Audi has announced that the first Audi A1 quattro prototype has started testing on the snow-laden roads around Montreal. An Audi A1 quattro prototype currently undergoing baptism grappling with freezing conditions on Canada’s densely snow-packed roads. The one-off development car is one of the stars of the ‘Fascination of quattro’ event taking place in Montreal to celebrate the past, present and future of the legendary four-wheel-drive system, which reached its 30th anniversary in 2010. Packing a 182bhp 1.4-litre supercharged and turbocharged engine, along with four-wheel-drive traction, this is the fastest and most capable Audi A1 yet.
The latest member of the burgeoning quattro family uses technology very similar to that used in A3 and TT models. At its core is an electronically controlled, hydraulically actuated multi-plate clutch located in front of the rear axle for an optimized distribution of weight. Inside is a package of plates that rotate in an oil bath.
During normal driving, the clutch sends most of the engine’s power to the front wheels. If the front axle loses grip, the clutch can instantly transfer torque to the rear axle by forcing the plate packages together. A pressure reservoir helps the electric pump to develop the necessary oil pressure.
Following in the wheeltracks of the range-topping front-wheel- drive A1 1.4 TFSI – revealed at the Paris Motor Show in September and on sale later this year – the A1 quattro, which uses the same engine, is aimed at buyers who want maximum traction in all conditions.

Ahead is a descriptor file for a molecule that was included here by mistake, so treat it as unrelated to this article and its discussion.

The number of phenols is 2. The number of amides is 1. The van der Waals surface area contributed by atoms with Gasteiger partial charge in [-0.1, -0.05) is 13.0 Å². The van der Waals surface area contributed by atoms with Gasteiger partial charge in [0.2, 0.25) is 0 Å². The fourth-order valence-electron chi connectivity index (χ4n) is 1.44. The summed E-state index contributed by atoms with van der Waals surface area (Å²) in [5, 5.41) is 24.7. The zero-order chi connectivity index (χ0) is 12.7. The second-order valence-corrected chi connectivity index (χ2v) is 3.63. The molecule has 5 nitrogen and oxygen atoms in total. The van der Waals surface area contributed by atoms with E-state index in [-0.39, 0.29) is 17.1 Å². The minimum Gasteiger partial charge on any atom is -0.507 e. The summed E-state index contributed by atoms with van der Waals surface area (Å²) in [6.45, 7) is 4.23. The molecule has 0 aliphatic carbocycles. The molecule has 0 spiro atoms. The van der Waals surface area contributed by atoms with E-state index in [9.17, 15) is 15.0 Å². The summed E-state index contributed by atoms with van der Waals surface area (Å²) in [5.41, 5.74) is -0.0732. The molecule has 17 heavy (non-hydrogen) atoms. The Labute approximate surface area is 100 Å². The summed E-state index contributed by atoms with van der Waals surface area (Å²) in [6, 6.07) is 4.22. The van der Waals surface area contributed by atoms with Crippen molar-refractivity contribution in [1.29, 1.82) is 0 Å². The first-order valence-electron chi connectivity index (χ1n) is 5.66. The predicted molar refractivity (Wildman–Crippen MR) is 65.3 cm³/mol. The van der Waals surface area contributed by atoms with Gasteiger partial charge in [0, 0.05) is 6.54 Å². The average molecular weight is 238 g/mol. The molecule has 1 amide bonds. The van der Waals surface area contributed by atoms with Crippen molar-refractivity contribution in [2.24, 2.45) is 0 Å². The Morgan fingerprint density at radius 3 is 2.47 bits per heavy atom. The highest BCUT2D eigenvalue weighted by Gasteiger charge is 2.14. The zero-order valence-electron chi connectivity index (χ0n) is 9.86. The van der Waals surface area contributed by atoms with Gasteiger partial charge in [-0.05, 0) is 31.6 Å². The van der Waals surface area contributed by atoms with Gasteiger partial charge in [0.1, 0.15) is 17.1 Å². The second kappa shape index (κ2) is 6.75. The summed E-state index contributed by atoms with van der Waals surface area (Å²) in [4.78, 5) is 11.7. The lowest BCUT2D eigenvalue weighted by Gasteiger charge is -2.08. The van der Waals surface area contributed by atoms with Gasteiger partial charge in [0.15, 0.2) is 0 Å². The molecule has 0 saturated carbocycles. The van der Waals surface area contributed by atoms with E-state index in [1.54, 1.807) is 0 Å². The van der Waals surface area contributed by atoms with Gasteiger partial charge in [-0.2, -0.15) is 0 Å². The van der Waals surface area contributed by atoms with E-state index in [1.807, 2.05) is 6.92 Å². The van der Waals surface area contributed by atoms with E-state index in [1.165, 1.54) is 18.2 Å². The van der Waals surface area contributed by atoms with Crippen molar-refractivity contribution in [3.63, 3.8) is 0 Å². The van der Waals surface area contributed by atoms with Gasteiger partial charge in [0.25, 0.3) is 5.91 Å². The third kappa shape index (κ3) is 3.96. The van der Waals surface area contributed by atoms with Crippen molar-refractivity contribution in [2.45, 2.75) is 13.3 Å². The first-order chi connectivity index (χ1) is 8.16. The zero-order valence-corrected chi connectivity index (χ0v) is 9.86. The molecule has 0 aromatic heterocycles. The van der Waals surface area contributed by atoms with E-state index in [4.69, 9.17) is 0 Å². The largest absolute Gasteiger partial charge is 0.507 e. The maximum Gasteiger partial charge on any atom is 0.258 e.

And it certainly delivers. With the engine’s impressive power output going to every wheel, the car gives you so much more confidence than a regular front-wheel-drive version, even with ESP.
The A1 quattro uses the latest version of quattro all-wheel drive for smaller cars, first seen on the TT and hotter TT-RS, so it is a dynamic package. But in a smaller car, it’s even more fun.
Power and torque can be swapped 100 per cent front to rear instantly – and there was no time on either the cold, hard tarmac or on the snow-packed ice track when we felt out of control, the A1 behaving predictably and safely. The engine is very impressive, too. There’s a wide power band and really punchy performance all the way to the 7,000rpm red line. Audi quotes a rapid 0-62mph time of only 6.9 seconds, and it feels every bit as quick as the figures suggest, while 250Nm of torque available from only 1,500rpm makes for easy overtaking manoeuvres.
Beyond the performance improvements over the standard car, the body gets a sinister extended rear roof spoiler. On the inside, the backs of the seats are coloured the same as the exterior paintwork – rust orange in the case of our car. The cabin is also available in sporty S line trim. With Alcantara suede touches, it really is a smart place to be.
When the A1 quattro arrives in the UK next year, it will be available with 16-inch alloy wheels as standard, with 17- and 18-inch rims as options – the same as on the front-wheel-drive machine.
The quattro set-up is not solely planned for the 1.4 TFSI engine trim, but also for the 1.6 TDI. Expect to pay about a £1,500 premium for all-wheel drive. That’s certainly not cheap, but if you live in the wetter or colder parts of the country – or you simply want the security that quattro brings – this little machine comes highly recommended.